Though home prices fell in Latvia in the second part of 2007 by as much as 65 percent, and the economy was close to collapse, things have turned around since 2010, largely thanks to international aid and a government residency permit program, agents said.
“More than any other sector, housing went through a shock in 2008 and 2009 that gave everyone a good lesson,” said Aldis Riekstins, the head of customer services with Latio, a real estate company with offices in Latvia.
A 2010 change to immigration policy enabled any non-European Union buyer of a home costing at least 143,000 euros, about $162,000, in a large city, or 72,000 euros, about $81,000, elsewhere, to apply for a five-year residency permit in Latvia. But in the fall of 2014, the minimum price for a property in the residency permit program was raised to 250,000 euros, about $283,000, in any part of the country.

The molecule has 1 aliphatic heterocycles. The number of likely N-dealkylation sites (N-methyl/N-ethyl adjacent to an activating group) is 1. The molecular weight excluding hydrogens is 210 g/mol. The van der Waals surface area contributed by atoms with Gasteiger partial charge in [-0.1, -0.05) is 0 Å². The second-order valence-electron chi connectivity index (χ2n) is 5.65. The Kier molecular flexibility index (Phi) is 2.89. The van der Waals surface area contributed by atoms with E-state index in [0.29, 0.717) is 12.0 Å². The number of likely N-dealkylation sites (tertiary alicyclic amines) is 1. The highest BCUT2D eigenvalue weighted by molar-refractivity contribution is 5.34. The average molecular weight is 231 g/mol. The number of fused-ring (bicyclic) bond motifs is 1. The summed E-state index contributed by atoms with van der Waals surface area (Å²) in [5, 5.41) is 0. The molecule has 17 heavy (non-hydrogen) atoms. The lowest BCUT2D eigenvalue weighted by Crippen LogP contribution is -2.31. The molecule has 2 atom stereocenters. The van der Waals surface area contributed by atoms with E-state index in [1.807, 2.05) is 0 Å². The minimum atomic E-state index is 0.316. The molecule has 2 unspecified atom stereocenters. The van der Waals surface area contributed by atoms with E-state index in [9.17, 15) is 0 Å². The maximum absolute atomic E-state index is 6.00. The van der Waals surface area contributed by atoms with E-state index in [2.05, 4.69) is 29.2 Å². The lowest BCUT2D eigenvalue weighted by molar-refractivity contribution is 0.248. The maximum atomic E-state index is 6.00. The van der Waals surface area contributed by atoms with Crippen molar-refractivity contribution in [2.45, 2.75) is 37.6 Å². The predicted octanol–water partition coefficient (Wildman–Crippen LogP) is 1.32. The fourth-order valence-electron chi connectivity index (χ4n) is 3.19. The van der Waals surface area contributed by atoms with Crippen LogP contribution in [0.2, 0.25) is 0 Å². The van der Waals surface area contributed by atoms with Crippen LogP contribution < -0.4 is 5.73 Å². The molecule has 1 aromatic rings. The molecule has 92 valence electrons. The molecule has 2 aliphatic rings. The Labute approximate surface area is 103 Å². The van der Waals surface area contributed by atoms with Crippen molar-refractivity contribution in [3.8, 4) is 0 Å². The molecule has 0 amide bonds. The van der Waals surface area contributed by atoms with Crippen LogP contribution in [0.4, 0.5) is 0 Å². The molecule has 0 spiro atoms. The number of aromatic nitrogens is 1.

The pound rose to its highest rate against the euro since November 2007 on Thursday, climbing to €1.4350 at one point.
The euro fell against both the pound and the dollar as markets assessed potential interest rate moves over the next few months.
The European Central Bank is expected to maintain its loose monetary policy for some time to come.
However, markets are now waiting for rate rises in the UK and US.
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